And this is what annoys me about many of the Internet causes. It gives people the illusion of actually doing something positive without actually doing something to help the cause. For one, I see too many articles talking about rape culture, perpetuating the belief that we are living in an environment where rape is encouraged/celebrated. Really? But aren’t rapists jailed? When and where do we exactly celebrate the brutalization of women? Not in the United States. But from the way the articles are written, you would be forgiven to think that a third of all women are victims, and that society is high-fiving itself for making it so. And what do the articles ask in return for such dire message? Share the article. Click like. Spread the message and you’ve done your part.
If rape is such a trend in society, then shouldn’t we be more proactive about it? Why are we sharing links? Why aren’t we writing to our congressmen or campaigning at their doorsteps? Why aren’t we locking up all men? Why are we making Youtube videos debating whether video games are training young men to become rapists? Why are we marching half-naked? Whose minds are we actually changing? Either we don’t understand the meaning of “culture” in “rape culture” or our modern day approach to sweeping social problems is the most lackadaisical.
I guess the biggest example of the flash of the pan, guilt clicking, share this or you’re an asshole story is KONY 2012. The campaign to get rid of Joseph Kony, the leader of the Lord’s Resistance Army, was so viral that I kept seeing it shared on Facebook for weeks. Now while Jason Russell, the campaign’s creator suffered a bit of a meltdown, but the cause itself was worthwhile, after all, Joseph Kony is a horrible guerilla leader. But after all the Facebook shares, television media coverage and street campaigns, Joseph Kony still walks the planet. It made us all feel good liking the stories and sharing it to our friends. It made us all feel worldly, well-rounded, and conscientious. But it didn’t really do a damned thing. Jason Russell was criticized for being a bit narcissistic, appointing himself a savior of Ugandan children. Truly, the whole thing was an exercise in narcissism. We all felt good for “doing” something good, and now we’ve forgotten about those poor children. And I don’t want to be a pessimist, but I believe that even if Magneto became black and everyone on the Internet agreed that there is indeed rape culture aimed against women, ten years from now, we’ll still be having issues regarding race and sexual violence.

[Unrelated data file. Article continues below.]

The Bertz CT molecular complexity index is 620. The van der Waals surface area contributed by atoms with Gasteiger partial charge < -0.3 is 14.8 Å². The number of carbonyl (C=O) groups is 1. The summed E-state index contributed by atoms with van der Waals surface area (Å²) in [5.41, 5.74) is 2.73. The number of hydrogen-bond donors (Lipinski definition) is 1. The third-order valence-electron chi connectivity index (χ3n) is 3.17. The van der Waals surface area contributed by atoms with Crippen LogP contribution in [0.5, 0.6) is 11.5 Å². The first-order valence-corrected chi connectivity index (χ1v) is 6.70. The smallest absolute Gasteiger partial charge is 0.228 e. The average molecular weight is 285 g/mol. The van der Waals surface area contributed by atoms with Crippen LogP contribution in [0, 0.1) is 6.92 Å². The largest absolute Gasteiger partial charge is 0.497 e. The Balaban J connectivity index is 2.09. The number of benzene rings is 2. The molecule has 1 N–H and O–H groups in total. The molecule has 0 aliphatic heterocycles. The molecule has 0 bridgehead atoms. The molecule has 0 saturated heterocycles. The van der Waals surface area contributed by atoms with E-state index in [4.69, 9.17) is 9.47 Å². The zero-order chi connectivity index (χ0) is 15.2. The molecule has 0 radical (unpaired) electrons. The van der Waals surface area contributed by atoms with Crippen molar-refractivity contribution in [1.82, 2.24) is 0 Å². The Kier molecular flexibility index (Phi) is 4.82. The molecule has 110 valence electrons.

Of course, there are many examples of stories that guilt the public, become viral, and actually do something significant. The water bucket challenge was a huge success which allowed the MDA to raise a significant amount of money without that horrible Jerry Lewis. Good for MDA! But with every video of people actually donating money after getting water dumped on their heads, there are others which didn’t really amount to anything, except maybe a few views, a couple of likes, and some comments.
I remember seeing the character “Zuma” on the silver screen when I was a small kid. I don’t remember the movie exactly, what the title villain’s motivations were, or why I was even in the theater watching it (Who would take me?!). But I do remember the character vaguely; green skin, shaved head, loin cloth, and two snake heads, which at a young age I wondered, “where are their tails? How do they poo?”
I gotta say though, the whole things does reek a lot of Freudian imagery: the hyper penises, the ultra-macho character, the allusion to rape, the deflowering imagery, and the preying on white, blonde women. It even says so right there, the victims are “young, virgin girls.”
I consider myself a feminist, although I’m not one of those hyper-feminists who devote so much effort trying to find patriarchy where there really is none. It is interesting however to see a character that is quite overtly inspired by male aggrandizement and sexual violence. I guess that was part of the appeal. I guess that’s also why it’s still in my memory.
One of my favorite artists is Masamune Shirow. This is the artist/writer who inspired what arguably are the best parts of The Matrix. Not only is his art amazing, but he’s also a very thoughtful writer. I first discovered him back in the 90s. I wasn’t very familiar with manga at the time. Manga wasn’t as mainstream as it is now. At the time, I was very much into titles from DC, Marvel, and Image Comics. I remember picking up Ghost in the Shell on a lark and was immediately hooked. Not only was the story interesting, I found Shirow’s side commentaries just as interesting. From Ghost in the Shell, I moved on to Orion, my favorite book of his. In it, he crafted an interesting world of technology and Eastern mythology, but unfortunately, it’s a world he never went back to. Most of his works have a futuristic theme and explored with humanity living with the ever-encroaching forces of technology. He seems fascinated with and yet wary of it. (Apparently, his fear of flying keeps him pretty much living like a hermit.) Most people would know him from Ghost in the Shell, the inspiration to The Matrix. And what’s an amazing testament to his genius is that Ghost in the Shell still holds up to this day. I couldn’t say the same for The Matrix.